With Howland Chamberlain, Paul Fix, Barry Kelley, Paul McVey. Ladder-climbing Robert Aldrich was the Assistant Director. Music score is by David Raksin. 79 minutes.
* Say you’re a person who loves movies and likes to talk (write) about them. Maybe you have a little Hollyhistory knowledge, a tad of insider scoop and can usually appreciate where a film fits into The Great Scheme, according to success or lack of it, based on box-office, awards, peer recognition, and of course, the opines of self-appointed EXPERTS who magically know Everything about Everything (we realize only One man can claim that throne, and he has orange hair). What then, are you (as in me) supposed to do when you watch something famous and lauded, and instead of having it change your life it merely strikes you as “Good”? Hara-kiri, apparently, after you self-sabotage by looking through reviews that run the gamut from A to A+ and on to “Tell God to Wait, I’m watching Force of Evil”. Stymied, for the kazumpteenth time about the limits of your reasoning, so shamed by the musings of Smart Foke that you are ready to hurl your lack of basic human decency out the window along with your outdated body, you are frozen with How Do I Say This and Where Do I Start? A Shakespeare-same boat-Situation.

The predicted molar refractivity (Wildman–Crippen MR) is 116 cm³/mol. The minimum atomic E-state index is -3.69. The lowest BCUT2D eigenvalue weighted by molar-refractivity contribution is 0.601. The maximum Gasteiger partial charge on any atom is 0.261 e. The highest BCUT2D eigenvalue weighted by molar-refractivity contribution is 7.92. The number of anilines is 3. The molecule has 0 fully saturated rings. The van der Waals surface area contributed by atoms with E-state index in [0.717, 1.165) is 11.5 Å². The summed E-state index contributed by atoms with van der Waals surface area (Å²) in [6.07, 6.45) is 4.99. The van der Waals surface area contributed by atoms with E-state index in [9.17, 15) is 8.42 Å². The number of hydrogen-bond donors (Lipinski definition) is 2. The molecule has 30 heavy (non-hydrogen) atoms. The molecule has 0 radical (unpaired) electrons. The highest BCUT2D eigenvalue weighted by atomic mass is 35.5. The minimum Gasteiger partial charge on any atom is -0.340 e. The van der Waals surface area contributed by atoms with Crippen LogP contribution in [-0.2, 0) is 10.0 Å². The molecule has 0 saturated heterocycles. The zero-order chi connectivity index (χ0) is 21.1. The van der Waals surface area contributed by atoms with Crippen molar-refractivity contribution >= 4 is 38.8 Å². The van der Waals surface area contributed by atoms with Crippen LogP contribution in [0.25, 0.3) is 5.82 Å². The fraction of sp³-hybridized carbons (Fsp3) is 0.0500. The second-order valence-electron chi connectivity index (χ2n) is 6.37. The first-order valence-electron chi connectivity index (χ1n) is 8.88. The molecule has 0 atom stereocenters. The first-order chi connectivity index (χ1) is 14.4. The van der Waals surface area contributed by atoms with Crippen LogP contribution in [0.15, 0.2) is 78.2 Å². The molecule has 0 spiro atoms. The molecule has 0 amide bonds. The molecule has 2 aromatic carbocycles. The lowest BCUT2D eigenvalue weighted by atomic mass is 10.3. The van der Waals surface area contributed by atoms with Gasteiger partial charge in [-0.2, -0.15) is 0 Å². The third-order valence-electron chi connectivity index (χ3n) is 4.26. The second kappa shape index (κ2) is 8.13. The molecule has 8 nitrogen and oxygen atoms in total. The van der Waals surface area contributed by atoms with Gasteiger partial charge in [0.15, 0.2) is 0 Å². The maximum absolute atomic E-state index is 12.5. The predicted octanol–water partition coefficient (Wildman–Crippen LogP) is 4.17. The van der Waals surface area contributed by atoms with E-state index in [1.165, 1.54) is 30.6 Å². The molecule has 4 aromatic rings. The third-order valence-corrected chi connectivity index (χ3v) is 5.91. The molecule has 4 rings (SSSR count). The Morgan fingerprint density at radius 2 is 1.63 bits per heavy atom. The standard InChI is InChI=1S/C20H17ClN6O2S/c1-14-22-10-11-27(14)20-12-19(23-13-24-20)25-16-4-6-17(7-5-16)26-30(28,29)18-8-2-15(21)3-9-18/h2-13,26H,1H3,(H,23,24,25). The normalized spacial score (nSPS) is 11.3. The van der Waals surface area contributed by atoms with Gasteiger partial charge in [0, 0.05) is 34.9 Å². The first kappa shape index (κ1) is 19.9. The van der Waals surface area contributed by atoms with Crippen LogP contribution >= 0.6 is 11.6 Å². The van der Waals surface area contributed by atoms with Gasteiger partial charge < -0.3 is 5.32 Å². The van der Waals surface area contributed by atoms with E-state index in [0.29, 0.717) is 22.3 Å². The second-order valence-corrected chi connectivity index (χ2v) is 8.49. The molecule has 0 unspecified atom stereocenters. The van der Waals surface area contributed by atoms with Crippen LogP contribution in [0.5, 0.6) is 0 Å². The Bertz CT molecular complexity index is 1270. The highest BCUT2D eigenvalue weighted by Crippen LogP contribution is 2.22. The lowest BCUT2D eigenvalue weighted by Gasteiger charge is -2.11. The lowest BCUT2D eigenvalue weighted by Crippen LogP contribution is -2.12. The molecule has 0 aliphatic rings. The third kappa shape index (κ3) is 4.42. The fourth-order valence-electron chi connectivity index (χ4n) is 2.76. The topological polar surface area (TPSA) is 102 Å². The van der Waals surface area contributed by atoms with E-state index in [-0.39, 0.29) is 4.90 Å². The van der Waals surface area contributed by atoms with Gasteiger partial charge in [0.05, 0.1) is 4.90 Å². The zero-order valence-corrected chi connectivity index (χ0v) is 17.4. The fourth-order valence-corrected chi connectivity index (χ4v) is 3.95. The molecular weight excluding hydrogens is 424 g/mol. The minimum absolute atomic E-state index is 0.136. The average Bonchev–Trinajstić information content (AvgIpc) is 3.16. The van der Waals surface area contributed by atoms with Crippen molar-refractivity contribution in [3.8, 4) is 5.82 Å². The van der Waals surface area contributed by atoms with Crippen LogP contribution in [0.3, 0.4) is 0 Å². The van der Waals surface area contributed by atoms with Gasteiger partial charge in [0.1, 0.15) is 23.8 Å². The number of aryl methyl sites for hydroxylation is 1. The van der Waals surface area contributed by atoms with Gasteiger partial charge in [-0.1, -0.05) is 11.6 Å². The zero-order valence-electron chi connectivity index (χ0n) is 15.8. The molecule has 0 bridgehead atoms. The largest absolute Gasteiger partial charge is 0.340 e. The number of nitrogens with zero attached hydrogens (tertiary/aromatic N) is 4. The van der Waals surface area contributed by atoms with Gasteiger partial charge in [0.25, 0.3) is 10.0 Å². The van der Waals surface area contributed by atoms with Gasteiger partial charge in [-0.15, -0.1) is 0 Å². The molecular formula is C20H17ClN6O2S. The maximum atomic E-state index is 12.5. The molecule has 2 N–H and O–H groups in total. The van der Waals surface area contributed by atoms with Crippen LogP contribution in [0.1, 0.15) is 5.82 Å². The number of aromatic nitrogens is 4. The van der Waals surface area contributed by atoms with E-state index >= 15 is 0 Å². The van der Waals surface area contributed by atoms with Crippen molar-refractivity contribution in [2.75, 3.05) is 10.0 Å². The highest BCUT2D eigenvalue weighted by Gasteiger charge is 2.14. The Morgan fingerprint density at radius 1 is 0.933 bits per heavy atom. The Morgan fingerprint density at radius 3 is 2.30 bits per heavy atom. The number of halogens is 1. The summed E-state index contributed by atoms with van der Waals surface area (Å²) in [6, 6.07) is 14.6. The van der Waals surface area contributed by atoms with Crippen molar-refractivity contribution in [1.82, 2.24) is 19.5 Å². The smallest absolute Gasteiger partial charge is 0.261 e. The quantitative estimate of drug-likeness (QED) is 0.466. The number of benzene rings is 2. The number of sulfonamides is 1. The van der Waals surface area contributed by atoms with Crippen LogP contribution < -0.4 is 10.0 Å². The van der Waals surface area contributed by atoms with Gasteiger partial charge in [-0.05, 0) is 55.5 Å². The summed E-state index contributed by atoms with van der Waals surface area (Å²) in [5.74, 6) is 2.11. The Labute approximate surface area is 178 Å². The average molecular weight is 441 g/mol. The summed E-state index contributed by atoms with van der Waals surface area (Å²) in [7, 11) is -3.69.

Every other reviewer on Planet Earth will tell you that Force Of Evil is nothing less than staggering. Some of them know what they’re talking about. Too many don’t. Yes, it’s a good movie. You will still have to get up next morning.
Polonsky’s co-scenarist was Ira Wolfert; they based their work off Wolfert’s 1943 novel “Tucker’s People”. Polonsky wrote one more film–1951s I Can Get It For You Wholesale (a delicious review over at Self-Styled Siren http://selfstyledsiren.blogspot.com/2012/03/i-can-get-it-for-you-wholesale-1951.html) before being blacklisted that year. Garfield starred in four more pictures, before dying in 1952 at 39. Effectively blacklisted at the time, he was “cleared” after his death. Thanks, Congressman. Your check is in the
Eye-catching and affecting stage actress Beatrice Pearson (1920-1986) only did one more film, 1949s overlooked Lost Boundaries, dealing with “passing for white”, interracial marriage and obvious prejudice. Was that for-the-time-provocative film why she wasn’t offered any more? https://www.dvdtalk.com/dvdsavant/s3111lost.html
Other crime dramas from 1948: Key Largo, Call Northside 777, Road House, The Naked City, The Street With No Name, I Walk Alone, Kiss The Blood Off My Hands, Cry Of The City.